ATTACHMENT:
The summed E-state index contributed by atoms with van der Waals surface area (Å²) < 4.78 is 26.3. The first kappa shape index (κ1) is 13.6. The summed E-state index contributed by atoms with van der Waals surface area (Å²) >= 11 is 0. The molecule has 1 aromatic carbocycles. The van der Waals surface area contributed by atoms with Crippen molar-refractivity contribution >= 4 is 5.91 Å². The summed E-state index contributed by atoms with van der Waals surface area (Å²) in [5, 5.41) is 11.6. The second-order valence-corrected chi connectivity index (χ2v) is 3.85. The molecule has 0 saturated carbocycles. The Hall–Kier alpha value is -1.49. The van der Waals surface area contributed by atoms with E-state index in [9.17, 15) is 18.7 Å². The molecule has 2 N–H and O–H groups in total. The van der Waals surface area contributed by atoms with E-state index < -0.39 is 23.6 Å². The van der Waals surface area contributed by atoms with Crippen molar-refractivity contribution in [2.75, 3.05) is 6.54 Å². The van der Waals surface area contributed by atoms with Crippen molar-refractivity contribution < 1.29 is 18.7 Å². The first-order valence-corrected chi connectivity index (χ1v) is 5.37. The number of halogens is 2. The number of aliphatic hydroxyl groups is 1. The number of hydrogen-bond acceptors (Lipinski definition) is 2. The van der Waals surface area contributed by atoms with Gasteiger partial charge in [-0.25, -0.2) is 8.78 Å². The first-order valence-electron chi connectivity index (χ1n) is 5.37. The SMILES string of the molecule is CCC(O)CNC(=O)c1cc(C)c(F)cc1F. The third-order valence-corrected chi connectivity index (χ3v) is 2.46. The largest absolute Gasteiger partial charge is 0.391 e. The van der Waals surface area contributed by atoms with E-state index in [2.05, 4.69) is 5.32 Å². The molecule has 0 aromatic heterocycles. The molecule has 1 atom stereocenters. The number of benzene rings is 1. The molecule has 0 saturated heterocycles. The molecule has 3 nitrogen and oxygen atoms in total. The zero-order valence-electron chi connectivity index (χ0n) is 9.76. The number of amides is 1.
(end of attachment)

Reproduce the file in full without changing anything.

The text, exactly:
The summed E-state index contributed by atoms with van der Waals surface area (Å²) < 4.78 is 26.3. The first kappa shape index (κ1) is 13.6. The summed E-state index contributed by atoms with van der Waals surface area (Å²) >= 11 is 0. The molecule has 1 aromatic carbocycles. The van der Waals surface area contributed by atoms with Crippen molar-refractivity contribution >= 4 is 5.91 Å². The summed E-state index contributed by atoms with van der Waals surface area (Å²) in [5, 5.41) is 11.6. The second-order valence-corrected chi connectivity index (χ2v) is 3.85. The molecule has 0 saturated carbocycles. The Hall–Kier alpha value is -1.49. The van der Waals surface area contributed by atoms with E-state index in [9.17, 15) is 18.7 Å². The molecule has 2 N–H and O–H groups in total. The van der Waals surface area contributed by atoms with E-state index < -0.39 is 23.6 Å². The van der Waals surface area contributed by atoms with Crippen molar-refractivity contribution in [2.75, 3.05) is 6.54 Å². The van der Waals surface area contributed by atoms with Crippen molar-refractivity contribution < 1.29 is 18.7 Å². The first-order valence-corrected chi connectivity index (χ1v) is 5.37. The number of halogens is 2. The number of aliphatic hydroxyl groups is 1. The number of hydrogen-bond acceptors (Lipinski definition) is 2. The van der Waals surface area contributed by atoms with Gasteiger partial charge in [-0.25, -0.2) is 8.78 Å². The first-order valence-electron chi connectivity index (χ1n) is 5.37. The SMILES string of the molecule is CCC(O)CNC(=O)c1cc(C)c(F)cc1F. The third-order valence-corrected chi connectivity index (χ3v) is 2.46. The largest absolute Gasteiger partial charge is 0.391 e. The van der Waals surface area contributed by atoms with E-state index in [2.05, 4.69) is 5.32 Å². The molecule has 0 aromatic heterocycles. The molecule has 1 atom stereocenters. The number of benzene rings is 1. The molecule has 0 saturated heterocycles. The molecule has 3 nitrogen and oxygen atoms in total. The zero-order valence-electron chi connectivity index (χ0n) is 9.76. The number of amides is 1.